NICE Clinical Guidelines - National Clinical Guideline Centre (UK).

Version: June 2012

Coronary heart disease (CHD) is a major cause of morbidity and mortality in the UK accounting for around 125,000 deaths a year. Acute myo-cardial infarction (AMI) affects an estimated 274,000 people each year. Of these, approximately 50% (137,000) die within 30 days of AMI and over half these deaths occur prior to reaching hospital or other medical assistance.

NIHR Health Technology Assessment programme: Executive Summaries - NIHR Journals Library.

Version: 2003

Major blood clots are infrequent, but serious complications that can occur in neonatal intensive care. Most often, blood clots are related to catheters (thin tubes inserted into the body), especially those inserted into the torso, for instance umbilical catheters. These are used in treating or monitoring sick newborn babies. Sometimes blood clots do not cause symptoms, but symptomatic blood clots can impair circulation and result in damage in the arms, legs, lungs, kidneys, heart, brain or intestines. The most common treatments are observation (no treatment), anti‐clotting drugs (heparin), or clot‐dissolving drugs (streptokinase, urokinase, and TPA). Surgery is also sometimes done. Administration of clot‐dissolving drugs (thrombolytics) has a risk of causing severe bleeding. It is important to understand which treatment of blood clots produces the best short‐term and long‐term results. However, a search of the medical literature found no randomized clinical trials that compared clot‐dissolving drugs with other blood clot treatments in newborns. Thus, no conclusions could be drawn.

Cochrane Database of Systematic Reviews: Plain Language Summaries [Internet] - John Wiley & Sons, Ltd.

Version: 2009

When myocardial blood flow is acutely impaired (ischaemia), and often not provoked by exertion, a person will commonly suffer more prolonged pain; this is referred to as acute coronary syndrome (ACS). The underlying common pathophysiology of ACS involves the erosion or sudden rupture of an atherosclerotic plaque within the wall of a coronary artery. Exposure of the circulating blood to the cholesterol-rich material within the plaque stimulates blood clotting (thrombosis), which obstructs blood flow within the affected coronary artery. This coronary obstruction may be of short duration, and may not result in myocardial cell damage (necrosis), in which case the clinical syndrome is termed unstable angina. Unstable angina may result in reversible changes on the electrocardiogram (ECG) but does not cause a rise in troponin, a protein released by infarcting myocardial cells. Ischaemia which causes myocardial necrosis (infarction) will result in elevated troponin. When the ischaemia-causing infarction is either short-lived or affects only a small territory of myocardium the ECG will often show either no abnormality or subtle changes. This syndrome is termed non-ST-segment elevation myocardial infarction (NSTEMI). The diagnosis and immediate management of STEMI and the management of unstable angina and NSTEMI is addressed in other NICE Clinical Guidelines (CG95 and CG94).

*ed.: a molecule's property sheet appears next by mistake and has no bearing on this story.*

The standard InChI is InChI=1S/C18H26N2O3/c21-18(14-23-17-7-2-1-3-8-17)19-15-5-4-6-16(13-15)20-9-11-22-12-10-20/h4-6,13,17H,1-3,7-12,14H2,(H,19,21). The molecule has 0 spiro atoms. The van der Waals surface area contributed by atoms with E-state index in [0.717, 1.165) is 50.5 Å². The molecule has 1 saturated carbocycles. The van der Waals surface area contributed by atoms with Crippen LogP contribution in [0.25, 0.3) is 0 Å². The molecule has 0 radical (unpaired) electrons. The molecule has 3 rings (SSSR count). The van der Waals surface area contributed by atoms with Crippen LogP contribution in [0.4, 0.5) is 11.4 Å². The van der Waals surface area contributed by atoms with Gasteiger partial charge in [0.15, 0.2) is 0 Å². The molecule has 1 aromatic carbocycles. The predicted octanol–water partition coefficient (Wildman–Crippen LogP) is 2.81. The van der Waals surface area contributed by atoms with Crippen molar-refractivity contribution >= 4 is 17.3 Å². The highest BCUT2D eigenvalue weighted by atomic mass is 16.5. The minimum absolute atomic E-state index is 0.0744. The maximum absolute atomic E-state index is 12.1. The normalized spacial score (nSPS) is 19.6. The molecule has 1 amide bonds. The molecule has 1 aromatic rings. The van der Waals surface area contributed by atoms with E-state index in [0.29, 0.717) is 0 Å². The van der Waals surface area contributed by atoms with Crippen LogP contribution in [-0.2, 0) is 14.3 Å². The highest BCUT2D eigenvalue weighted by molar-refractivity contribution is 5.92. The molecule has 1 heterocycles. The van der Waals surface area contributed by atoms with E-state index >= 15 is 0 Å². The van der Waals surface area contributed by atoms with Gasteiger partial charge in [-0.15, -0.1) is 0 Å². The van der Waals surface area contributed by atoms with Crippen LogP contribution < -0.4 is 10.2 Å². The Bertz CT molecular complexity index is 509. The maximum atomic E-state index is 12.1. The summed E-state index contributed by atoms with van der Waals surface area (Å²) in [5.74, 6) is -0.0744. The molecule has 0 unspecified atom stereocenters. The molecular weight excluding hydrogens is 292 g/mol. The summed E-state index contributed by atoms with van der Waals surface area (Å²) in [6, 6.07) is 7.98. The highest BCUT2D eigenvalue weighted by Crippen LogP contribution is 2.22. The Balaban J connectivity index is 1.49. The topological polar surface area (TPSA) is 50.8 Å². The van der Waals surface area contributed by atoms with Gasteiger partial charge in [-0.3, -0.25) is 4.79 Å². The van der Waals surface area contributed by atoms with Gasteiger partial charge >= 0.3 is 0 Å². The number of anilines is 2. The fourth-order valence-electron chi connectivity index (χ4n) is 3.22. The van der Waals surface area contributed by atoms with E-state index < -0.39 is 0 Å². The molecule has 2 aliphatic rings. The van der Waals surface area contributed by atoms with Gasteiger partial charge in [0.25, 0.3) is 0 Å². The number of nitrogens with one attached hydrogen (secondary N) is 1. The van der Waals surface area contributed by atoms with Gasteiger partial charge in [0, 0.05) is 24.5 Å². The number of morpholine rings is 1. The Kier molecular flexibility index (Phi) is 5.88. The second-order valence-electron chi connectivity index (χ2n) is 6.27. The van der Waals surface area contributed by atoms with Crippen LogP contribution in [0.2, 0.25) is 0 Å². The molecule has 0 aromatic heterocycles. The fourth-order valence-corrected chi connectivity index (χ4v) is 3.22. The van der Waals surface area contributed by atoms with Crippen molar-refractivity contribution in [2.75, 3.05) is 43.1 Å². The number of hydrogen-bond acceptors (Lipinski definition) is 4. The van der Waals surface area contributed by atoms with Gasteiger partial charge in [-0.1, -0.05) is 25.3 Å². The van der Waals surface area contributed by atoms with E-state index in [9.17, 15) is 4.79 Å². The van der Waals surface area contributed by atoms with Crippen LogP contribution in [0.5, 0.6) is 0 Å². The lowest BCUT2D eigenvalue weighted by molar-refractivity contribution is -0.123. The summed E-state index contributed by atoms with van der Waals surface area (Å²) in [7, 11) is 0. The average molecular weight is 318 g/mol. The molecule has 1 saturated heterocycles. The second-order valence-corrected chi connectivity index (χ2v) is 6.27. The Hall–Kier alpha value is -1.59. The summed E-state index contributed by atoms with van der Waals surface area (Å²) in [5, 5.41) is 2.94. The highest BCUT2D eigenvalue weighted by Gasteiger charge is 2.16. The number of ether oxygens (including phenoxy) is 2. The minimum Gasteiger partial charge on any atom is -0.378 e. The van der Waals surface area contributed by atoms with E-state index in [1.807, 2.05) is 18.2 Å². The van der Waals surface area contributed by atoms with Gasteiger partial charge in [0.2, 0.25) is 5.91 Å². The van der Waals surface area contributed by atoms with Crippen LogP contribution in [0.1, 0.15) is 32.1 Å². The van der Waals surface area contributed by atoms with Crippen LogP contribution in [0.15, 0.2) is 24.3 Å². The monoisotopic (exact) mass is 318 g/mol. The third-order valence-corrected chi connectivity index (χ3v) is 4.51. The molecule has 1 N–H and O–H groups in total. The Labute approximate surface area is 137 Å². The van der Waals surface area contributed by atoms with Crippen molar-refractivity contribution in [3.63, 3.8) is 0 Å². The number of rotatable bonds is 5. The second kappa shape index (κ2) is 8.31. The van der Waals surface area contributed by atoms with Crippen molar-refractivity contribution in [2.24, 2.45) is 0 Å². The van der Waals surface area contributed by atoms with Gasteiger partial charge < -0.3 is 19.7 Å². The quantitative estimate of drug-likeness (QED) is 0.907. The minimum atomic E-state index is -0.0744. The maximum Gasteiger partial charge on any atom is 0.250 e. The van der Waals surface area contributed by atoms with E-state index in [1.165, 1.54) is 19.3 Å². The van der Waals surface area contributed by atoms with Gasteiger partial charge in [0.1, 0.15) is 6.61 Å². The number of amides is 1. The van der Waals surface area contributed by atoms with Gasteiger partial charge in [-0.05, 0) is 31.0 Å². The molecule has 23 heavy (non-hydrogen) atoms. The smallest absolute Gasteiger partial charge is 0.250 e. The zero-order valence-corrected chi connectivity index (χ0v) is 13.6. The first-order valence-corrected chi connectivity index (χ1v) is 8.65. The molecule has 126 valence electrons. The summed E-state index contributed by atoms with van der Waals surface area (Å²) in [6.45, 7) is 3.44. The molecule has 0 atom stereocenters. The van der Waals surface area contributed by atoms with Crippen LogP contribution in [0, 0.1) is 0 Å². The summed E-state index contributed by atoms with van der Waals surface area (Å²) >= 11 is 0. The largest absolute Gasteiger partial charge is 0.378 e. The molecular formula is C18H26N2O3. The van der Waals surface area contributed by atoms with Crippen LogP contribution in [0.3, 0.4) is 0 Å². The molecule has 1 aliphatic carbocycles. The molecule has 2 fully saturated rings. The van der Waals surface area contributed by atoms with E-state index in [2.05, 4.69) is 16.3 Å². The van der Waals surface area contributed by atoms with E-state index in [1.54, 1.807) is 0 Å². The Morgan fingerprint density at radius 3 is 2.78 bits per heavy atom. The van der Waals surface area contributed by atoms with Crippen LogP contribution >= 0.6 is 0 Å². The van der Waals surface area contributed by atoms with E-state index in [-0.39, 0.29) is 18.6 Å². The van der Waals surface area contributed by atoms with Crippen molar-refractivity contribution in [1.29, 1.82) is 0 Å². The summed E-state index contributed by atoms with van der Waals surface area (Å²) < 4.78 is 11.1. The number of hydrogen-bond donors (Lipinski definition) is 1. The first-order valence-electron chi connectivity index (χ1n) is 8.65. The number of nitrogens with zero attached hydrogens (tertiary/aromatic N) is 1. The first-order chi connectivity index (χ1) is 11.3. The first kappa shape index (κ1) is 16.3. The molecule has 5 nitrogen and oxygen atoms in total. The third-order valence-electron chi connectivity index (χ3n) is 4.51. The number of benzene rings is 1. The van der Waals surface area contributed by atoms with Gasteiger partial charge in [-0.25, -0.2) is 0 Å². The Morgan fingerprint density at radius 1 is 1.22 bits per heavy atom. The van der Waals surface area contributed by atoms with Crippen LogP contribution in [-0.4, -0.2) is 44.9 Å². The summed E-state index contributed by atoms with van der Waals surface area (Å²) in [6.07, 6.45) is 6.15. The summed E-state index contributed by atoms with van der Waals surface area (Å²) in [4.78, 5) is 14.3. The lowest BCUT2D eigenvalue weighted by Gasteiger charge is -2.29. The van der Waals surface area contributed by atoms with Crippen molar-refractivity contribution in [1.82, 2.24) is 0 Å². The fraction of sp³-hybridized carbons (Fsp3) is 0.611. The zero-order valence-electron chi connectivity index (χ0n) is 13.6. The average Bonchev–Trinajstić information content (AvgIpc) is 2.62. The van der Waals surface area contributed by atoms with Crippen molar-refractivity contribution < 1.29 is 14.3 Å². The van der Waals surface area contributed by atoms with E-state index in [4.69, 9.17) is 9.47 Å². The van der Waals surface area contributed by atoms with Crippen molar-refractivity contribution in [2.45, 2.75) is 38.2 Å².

NICE Clinical Guidelines - National Clinical Guideline Centre (UK).

Version: July 2013

A pulmonary embolism is a potentially fatal blood clot that lodges in the main artery of the lungs, straining the right side of the heart and affecting blood circulation. Patients are also at risk of new embolisms forming (recurrence). In the case of a massive pulmonary embolism, treatment to restore blood flow is urgently required. Heparin thins the blood, but newer drugs that actively break up the clots (thrombolytics) may act more quickly and be more effective. These newer drugs include streptokinase, urokinase and recombinant tissue‐type plasminogen activator. The major complication of this treatment is bleeding.

Cochrane Database of Systematic Reviews: Plain Language Summaries [Internet] - John Wiley & Sons, Ltd.

Version: 2015

Prevention of pressure ulcers usually involves an assessment to identify people most at risk of pressure ulcers, such as elderly, immobile people or those with spinal cord injury. Assessments are most commonly carried out using specific pressure area risk scores (for example, the Braden or Waterlow scales for predicting pressure sore risk or the, Glamorgan scale for paediatric pressure ulcers).

NICE Clinical Guidelines - National Clinical Guideline Centre (UK).

Version: April 2014

Deep vein thrombosis (DVT) occurs when a blood clot forms in a leg vein. The clot can break up and move to the lungs, leading to a potentially serious blockage in blood flow (pulmonary embolism or PE). Because of the damage to the leg vein, post‐thrombotic syndrome (PTS) may develop any time over the next couple of years. Symptoms include leg pain, swelling, skin pigmentation and leg ulcers, leading to loss of mobility. Anticoagulants are the standard treatment for DVT or a clot in a calf vein. These thin the blood to reduce further clots from forming and prevent PE; yet PTS can still develop. Thrombolysis breaks down the blood clot. For DVT, drugs such as streptokinase, urokinase and tissue plasminogen activator are infused into a vein in the arm or foot or, in some cases, directly at the site of the clot using a catheter and X‐ray control. Bleeding complications, stroke or intracerebral haemorrhage are potential harmful events for both treatments.

Cochrane Database of Systematic Reviews: Plain Language Summaries [Internet] - John Wiley & Sons, Ltd.

Version: 2016